Unfortunately, once again, the Oregon National Primate Research Center at Oregon Health & Science University has once again been caught by an undercover worker in numerous instances of animal abuse.
PETA infiltrates primate center
Animal research -
The activist group will formalize its accusations against the Hillsboro facility today
Tuesday, November 13, 2007
For the second time in a decade, an animal-rights activist has slipped past employment screeners at the Oregon National Primate Research Center, taken a job as a monkey handler and accused the facility of routinely abusing animals.
People for the Ethical Treatment of Animals, a national animal-rights group, planted one of its undercover investigators at the Hillsboro center from April 9 to July 25, officials at the nonprofit told The Oregonian.
The investigator, whom neither PETA nor the primate center would identify, took a job as an animal husbandry technician and secretly took notes and shot video to document her complaints. PETA will formalize her accusations today in a complaint to federal regulators.
"We are an open facility," declared Michael Conn, the associate director and acting head of the primate center's Department of Animal Resources, in a response Monday. Regulators have inspected the primate center three times since February, finding the facility in full compliance with federal law, he said. "There are no secrets here."
PETA's complaint to the U.S. Department of Agriculture accuses the primate center, a wing of Oregon Health & Science University, of violating eight provisions of the Animal Welfare Act, a federal law intended to guarantee humane treatment of research animals. Among PETA's allegations:
Primate center officials failed to provide timely or effective veterinary treatment for monkeys suffering chronic vomiting, diarrhea and kidney stones.
The center failed to ensure that employees were qualified to perform medical procedures, allowing a worker with palsied hands to give hypodermic injections that caused blood to spurt from a monkey's arm.
Workers failed to prevent monkeys from suffering trauma, behavioral stress, physical harm and unnecessary discomfort, sometimes putting sedated animals into group enclosures that exposed them to falls or attacks from other monkeys.
"The actions of (primate center) staff show a flagrant disregard for the law and for the animals for whom they are responsible," the complaint alleges.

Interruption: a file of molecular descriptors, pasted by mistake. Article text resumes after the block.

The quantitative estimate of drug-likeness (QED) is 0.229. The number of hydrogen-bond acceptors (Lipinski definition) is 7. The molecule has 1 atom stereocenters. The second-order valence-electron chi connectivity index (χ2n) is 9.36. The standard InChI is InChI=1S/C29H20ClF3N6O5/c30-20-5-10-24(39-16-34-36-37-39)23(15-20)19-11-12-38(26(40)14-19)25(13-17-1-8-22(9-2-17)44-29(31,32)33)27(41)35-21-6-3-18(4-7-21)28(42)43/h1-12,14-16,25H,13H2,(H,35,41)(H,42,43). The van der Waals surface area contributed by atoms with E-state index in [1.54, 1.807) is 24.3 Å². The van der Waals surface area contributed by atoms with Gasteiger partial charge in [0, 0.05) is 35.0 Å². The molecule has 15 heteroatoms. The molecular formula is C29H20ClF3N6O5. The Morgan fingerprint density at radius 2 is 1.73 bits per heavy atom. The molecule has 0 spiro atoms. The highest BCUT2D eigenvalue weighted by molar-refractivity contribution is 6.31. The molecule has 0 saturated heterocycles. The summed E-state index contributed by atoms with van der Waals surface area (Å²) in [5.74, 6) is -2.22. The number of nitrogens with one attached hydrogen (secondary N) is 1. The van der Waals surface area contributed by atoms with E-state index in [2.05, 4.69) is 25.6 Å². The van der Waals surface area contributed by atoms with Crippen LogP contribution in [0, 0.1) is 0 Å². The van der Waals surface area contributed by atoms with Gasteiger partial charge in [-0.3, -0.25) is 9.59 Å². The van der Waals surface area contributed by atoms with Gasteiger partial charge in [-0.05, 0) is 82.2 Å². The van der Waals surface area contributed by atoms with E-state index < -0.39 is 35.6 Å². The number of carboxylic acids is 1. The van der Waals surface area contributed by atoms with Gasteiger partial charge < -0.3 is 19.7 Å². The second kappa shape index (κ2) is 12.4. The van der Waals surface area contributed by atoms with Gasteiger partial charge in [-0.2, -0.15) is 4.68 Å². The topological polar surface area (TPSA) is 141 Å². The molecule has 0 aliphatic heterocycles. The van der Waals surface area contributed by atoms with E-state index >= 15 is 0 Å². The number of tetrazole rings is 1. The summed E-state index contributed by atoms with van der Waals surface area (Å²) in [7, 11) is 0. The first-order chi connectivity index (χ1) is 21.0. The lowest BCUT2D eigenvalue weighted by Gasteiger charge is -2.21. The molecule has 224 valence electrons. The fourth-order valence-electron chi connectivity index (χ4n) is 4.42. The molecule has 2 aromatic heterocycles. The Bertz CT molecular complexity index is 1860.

Similar complaints from another animal rights infiltrator in 2000 were investigated by the USDA, and the center was found not to violate the law. Conn said he would be "absolutely shocked" if the new allegations were substantiated.
Oregon's primate center, with annual research grants of $33.3 million, performs experiments on many of the 4,200 monkeys in its care, putting the facility in the cross hairs of groups such as PETA.
The key purpose of the Norfolk, Va., nonprofit is to protect animals from being used for food, clothing, entertainment or medical research.
In 1998, Matt Rossell, a former PETA investigator, went to work as an animal welfare technician at the center. He spent more than two years taking notes and photographs, secretly videotaping screeching monkeys, including one that had chewed a large gash in its own arm.
The Animal Legal Defense Fund, in Maryland, formalized Rossell's observations in a Sept. 6, 2000, complaint to the USDA. It accused the facility of caging animals in filth and abusively small enclosures; conducting needless surgeries; and letting unskilled workers give monkeys injections.
Rossell also complained that the center's method of extracting sperm from monkeys -- a process called electroejaculation -- caused them pain.
The USDA sent six officials to investigate Rossell's complaints. Four months later, they cleared the primate center of violating the Animal Welfare Act, although inspectors did recommend the center improve conditions for 1,201 monkeys then kept indoors.
The center has spent much of the past seven years developing one of the nation's best "psychological well-being" programs for monkeys, said Kristine Coleman, who heads the center's behavioral sciences unit. Today, Coleman said, monkeys get more fruits and vegetables, which stimulate their natural foraging instincts.
The primate center also improved its method of extracting sperm, a process, taped by Rossell, which had burned the penises of two monkeys. Pain and injury have been halted by giving the animals a light sedative and an analgesic, said Dr. Gwen Maginnis, the center's chief attending veterinarian.
Primate center officials were caught off guard seven years ago, after learning they had hired Rossell, who champions a belief that animals are sentient beings entitled to legal rights against exploitation.
The center, which hires about 50 employees a year, improved job screening by adding a full criminal background check and asking applicants and their references whether they think animals should be used in medical research.
"If they come here with a clean criminal history and they lie about their interest and the reason they're here," Conn said, "there's not a lot you can do."
PETA's director of research, Kathy Guillermo, defended the group's use of undercover investigators at biomedical facilities.
"If the laboratories would open their doors and let us in, we would certainly rather do it that way," she said. "Unfortunately what we find over and over and over again is that the doors are shut tight."